George Osborne kicked the poor and accelerated Britain’s decline — he was never a moderate

James Bloodworth

george-osborneFor all the talk of the ‘Osborne supremacy’ a few short years ago, liberal conservative hegemony was never as embedded as many pundits liked to think. That much has become self-evident recently.

Now that Theresa May is the prime minister and David Cameron feels like a long-lost uncle from a PG Wodehouse novel, it is easy to forget that very recently triumphalist screeds were being penned to mark the passing of Tory social conservatism into the wastepaper basket of history along with similarly redundant creeds like Butskellism.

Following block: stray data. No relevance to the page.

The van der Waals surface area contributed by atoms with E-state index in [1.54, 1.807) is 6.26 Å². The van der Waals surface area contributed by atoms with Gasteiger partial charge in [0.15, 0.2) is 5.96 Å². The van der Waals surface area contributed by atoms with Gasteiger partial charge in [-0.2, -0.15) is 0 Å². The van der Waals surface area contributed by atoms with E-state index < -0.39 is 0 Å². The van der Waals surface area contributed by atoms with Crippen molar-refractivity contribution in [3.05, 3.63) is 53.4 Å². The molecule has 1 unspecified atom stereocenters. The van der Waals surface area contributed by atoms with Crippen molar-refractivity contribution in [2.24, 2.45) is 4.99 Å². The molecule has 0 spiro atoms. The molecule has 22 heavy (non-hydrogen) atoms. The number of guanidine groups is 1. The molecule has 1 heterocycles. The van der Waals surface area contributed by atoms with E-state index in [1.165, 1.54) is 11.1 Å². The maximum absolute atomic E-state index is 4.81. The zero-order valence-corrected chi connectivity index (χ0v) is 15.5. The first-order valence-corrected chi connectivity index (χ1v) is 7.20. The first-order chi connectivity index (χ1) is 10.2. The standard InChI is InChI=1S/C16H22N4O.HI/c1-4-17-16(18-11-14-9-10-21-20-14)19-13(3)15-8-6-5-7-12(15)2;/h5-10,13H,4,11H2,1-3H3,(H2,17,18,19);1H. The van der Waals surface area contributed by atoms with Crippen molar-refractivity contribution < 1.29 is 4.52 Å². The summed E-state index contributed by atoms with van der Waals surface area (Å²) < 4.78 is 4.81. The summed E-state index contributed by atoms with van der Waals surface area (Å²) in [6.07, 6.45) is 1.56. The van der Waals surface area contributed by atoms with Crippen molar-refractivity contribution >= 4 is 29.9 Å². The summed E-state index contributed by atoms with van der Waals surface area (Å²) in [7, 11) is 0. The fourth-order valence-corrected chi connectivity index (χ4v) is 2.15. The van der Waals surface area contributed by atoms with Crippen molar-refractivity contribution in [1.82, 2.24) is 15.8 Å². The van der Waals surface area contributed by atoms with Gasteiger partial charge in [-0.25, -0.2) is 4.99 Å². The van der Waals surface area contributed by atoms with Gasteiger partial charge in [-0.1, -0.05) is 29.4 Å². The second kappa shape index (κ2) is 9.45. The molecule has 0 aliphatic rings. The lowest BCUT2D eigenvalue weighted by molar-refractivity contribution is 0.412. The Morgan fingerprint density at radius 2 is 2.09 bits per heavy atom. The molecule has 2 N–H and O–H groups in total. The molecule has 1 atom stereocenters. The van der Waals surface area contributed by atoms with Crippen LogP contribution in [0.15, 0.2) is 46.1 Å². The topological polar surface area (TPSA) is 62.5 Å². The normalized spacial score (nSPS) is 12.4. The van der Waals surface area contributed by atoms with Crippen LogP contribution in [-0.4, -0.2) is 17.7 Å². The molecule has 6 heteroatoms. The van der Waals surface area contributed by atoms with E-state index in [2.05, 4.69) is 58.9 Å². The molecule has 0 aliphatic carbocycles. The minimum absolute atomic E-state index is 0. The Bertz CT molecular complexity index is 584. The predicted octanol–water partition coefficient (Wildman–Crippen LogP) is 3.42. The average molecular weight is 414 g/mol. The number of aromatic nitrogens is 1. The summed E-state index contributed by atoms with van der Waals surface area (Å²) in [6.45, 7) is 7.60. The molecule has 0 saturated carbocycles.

Yet while the ‘nasty party’ might have been buried, the coffin stayed decidedly empty. Cameron may have been issuing liberal platitudes from Number 10 not long ago, but judging by the zeal with which the party has subsequently embraced Brexit it was evidently Nigel Farage who was calling the shots on the Tory backbenches.

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